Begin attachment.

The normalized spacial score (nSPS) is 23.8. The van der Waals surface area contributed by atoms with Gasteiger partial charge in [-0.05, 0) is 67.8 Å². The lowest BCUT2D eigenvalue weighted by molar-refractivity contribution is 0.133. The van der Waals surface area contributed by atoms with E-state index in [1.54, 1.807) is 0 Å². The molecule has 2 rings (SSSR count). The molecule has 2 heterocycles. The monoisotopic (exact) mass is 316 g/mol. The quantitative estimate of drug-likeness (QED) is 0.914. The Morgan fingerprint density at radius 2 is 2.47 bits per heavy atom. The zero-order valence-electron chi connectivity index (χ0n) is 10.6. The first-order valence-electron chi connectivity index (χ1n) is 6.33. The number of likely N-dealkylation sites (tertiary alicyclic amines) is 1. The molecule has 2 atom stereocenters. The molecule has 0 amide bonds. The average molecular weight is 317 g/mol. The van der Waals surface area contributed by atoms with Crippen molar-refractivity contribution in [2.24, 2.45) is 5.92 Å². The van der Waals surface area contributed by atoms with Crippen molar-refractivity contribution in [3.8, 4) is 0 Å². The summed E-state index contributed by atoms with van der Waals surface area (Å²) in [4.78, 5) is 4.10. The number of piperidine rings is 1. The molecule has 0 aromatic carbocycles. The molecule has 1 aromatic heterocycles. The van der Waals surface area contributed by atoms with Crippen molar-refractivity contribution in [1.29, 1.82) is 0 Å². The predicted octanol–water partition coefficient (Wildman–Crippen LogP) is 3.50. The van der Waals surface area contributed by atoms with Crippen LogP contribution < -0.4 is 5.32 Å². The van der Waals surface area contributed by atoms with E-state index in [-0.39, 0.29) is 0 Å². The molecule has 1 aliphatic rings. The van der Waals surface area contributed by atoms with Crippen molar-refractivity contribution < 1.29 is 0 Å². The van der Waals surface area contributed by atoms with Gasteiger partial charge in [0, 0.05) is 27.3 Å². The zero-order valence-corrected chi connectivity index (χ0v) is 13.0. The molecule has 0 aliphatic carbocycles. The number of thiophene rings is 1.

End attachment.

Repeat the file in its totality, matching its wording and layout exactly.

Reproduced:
The normalized spacial score (nSPS) is 23.8. The van der Waals surface area contributed by atoms with Gasteiger partial charge in [-0.05, 0) is 67.8 Å². The lowest BCUT2D eigenvalue weighted by molar-refractivity contribution is 0.133. The van der Waals surface area contributed by atoms with E-state index in [1.54, 1.807) is 0 Å². The molecule has 2 rings (SSSR count). The molecule has 2 heterocycles. The monoisotopic (exact) mass is 316 g/mol. The quantitative estimate of drug-likeness (QED) is 0.914. The Morgan fingerprint density at radius 2 is 2.47 bits per heavy atom. The zero-order valence-electron chi connectivity index (χ0n) is 10.6. The first-order valence-electron chi connectivity index (χ1n) is 6.33. The number of likely N-dealkylation sites (tertiary alicyclic amines) is 1. The molecule has 2 atom stereocenters. The molecule has 0 amide bonds. The average molecular weight is 317 g/mol. The van der Waals surface area contributed by atoms with Crippen molar-refractivity contribution in [2.24, 2.45) is 5.92 Å². The van der Waals surface area contributed by atoms with Crippen molar-refractivity contribution in [3.8, 4) is 0 Å². The summed E-state index contributed by atoms with van der Waals surface area (Å²) in [4.78, 5) is 4.10. The number of piperidine rings is 1. The molecule has 0 aromatic carbocycles. The molecule has 1 aromatic heterocycles. The van der Waals surface area contributed by atoms with Crippen molar-refractivity contribution in [1.29, 1.82) is 0 Å². The predicted octanol–water partition coefficient (Wildman–Crippen LogP) is 3.50. The van der Waals surface area contributed by atoms with Crippen LogP contribution < -0.4 is 5.32 Å². The van der Waals surface area contributed by atoms with E-state index in [-0.39, 0.29) is 0 Å². The molecule has 1 aliphatic rings. The van der Waals surface area contributed by atoms with Crippen molar-refractivity contribution < 1.29 is 0 Å². The van der Waals surface area contributed by atoms with Gasteiger partial charge in [0, 0.05) is 27.3 Å². The zero-order valence-corrected chi connectivity index (χ0v) is 13.0. The molecule has 0 aliphatic carbocycles. The number of thiophene rings is 1.